"I say this gently, as the parent of grown kids, knowing *insert parenting guru* is also the parent of grown kids: we have wonderful children — he does, I’m sure — and so do I. But without even knowing his children I can know this about them: they are not perfect. They hurt. They make mistakes. They struggle. They are prideful and overly simplistic at times; and crippled by shame and hesitancy at others. Yes — they are beautiful examples of human beings, his children (I assume), and mine (I know.) But they are not perfect. If they were, they would not be human. If it were possible to raise children to perfection, then God would have sent a parenting method, not Jesus. Our marching orders are not to raise our children by a method to be like *insert parenting guru* children. Our marching orders are to be Christians to and with our children." ~ Kathy Thile
Anna Quindlen says:
“The biggest mistake I made is the one that most of us make while doing this. I did not live in the moment enough. This is particularly clear now that the moment is gone, captured only in photographs. There is one picture of the three of them sitting in the grass on a quilt in the shadow of the swing set on a summer day, ages 6, 4 and 1. And I wish I could remember what we ate, and what we talked about, and how they sounded, and how they looked when they slept that night. I wish I had not been in such a hurry to get on to the next thing: dinner, bath, book, bed. I wish I had treasured the doing a little more and the getting it done a little less." ~ Anna Quindlen
Winston Churchill says:
“My education was interrupted only by my schooling." ~ Winston Churchill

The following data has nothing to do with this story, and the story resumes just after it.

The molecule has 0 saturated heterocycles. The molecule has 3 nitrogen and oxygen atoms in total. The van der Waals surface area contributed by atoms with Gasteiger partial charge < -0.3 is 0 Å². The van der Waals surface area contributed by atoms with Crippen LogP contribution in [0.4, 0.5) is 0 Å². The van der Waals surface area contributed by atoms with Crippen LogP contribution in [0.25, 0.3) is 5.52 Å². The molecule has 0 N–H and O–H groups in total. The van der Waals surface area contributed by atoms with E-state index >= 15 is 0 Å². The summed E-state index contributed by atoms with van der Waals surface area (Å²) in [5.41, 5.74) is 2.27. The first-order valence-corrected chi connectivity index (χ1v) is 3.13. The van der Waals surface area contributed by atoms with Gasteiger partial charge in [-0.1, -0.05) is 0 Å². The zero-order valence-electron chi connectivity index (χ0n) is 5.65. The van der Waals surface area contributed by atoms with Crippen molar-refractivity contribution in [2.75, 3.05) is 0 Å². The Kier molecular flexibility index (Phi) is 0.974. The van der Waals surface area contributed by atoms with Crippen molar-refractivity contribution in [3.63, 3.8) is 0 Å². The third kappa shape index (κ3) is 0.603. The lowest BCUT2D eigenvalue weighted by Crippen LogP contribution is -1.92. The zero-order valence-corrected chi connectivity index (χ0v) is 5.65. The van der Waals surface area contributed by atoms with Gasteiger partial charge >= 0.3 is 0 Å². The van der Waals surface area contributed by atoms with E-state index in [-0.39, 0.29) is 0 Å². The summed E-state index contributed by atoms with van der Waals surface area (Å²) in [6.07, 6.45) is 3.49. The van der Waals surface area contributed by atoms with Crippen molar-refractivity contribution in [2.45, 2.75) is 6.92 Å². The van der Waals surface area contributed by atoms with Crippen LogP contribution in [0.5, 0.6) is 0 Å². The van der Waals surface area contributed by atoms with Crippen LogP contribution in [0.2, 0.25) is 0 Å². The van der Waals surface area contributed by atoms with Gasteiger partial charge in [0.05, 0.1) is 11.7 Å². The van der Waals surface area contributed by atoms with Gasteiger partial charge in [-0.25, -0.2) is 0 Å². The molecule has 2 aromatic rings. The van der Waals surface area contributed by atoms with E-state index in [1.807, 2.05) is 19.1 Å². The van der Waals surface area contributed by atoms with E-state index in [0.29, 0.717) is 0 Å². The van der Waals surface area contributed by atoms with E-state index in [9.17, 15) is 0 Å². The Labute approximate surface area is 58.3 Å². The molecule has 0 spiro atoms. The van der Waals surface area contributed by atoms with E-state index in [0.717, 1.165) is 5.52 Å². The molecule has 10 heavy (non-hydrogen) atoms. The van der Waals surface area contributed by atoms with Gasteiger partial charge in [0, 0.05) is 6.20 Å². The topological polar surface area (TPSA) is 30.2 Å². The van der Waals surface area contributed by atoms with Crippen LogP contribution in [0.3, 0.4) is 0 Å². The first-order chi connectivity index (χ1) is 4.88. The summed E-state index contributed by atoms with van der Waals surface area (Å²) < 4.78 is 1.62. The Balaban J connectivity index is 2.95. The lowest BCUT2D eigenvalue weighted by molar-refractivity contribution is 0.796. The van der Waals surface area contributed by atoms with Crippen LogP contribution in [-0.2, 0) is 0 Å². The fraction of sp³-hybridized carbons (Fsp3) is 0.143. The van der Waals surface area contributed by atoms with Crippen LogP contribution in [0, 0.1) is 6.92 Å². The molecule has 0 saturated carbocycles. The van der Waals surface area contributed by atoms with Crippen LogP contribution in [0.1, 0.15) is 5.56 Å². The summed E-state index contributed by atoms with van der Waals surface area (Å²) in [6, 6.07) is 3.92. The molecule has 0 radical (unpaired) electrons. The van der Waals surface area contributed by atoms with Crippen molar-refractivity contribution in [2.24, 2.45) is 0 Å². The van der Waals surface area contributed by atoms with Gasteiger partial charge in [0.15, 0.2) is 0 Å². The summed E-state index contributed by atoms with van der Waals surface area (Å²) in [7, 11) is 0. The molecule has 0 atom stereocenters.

John Taylor Gatto says:
"The shocking possibility that dumb people don’t exist in sufficient numbers to warrant the millions of careers devoted to tending them will seem incredible to you. Yet that is my central proposition: the mass dumbness which justifies official schooling first had to be dreamed of; it isn’t real." ~ John Taylor Gatto
Fred Rogers say:
“Play is often talked about as if it were a relief from serious learning. But for children play is serious learning. Play is really the work of childhood.” ~ Fred Rogers
thatmom says
"The truth is that the way a marriage becomes truly heavenly is for each husband and each wife to pursue, really pursue, a relationship with Jesus Christ, to commit to obey the Word of God, to set aside each of their own agendas and paradigms, and then as they walk in the Holy Spirit, as they are sanctified, a little at a time each day, they will grow closer to one another. Godly wisdom will manifest itself in purity, peace, gentleness, mercy, a willingness to submit to one another, the fruits of the spirit, and no role-playing (the true meaning of hypocrisy). (James 3:17)" ~ thatmom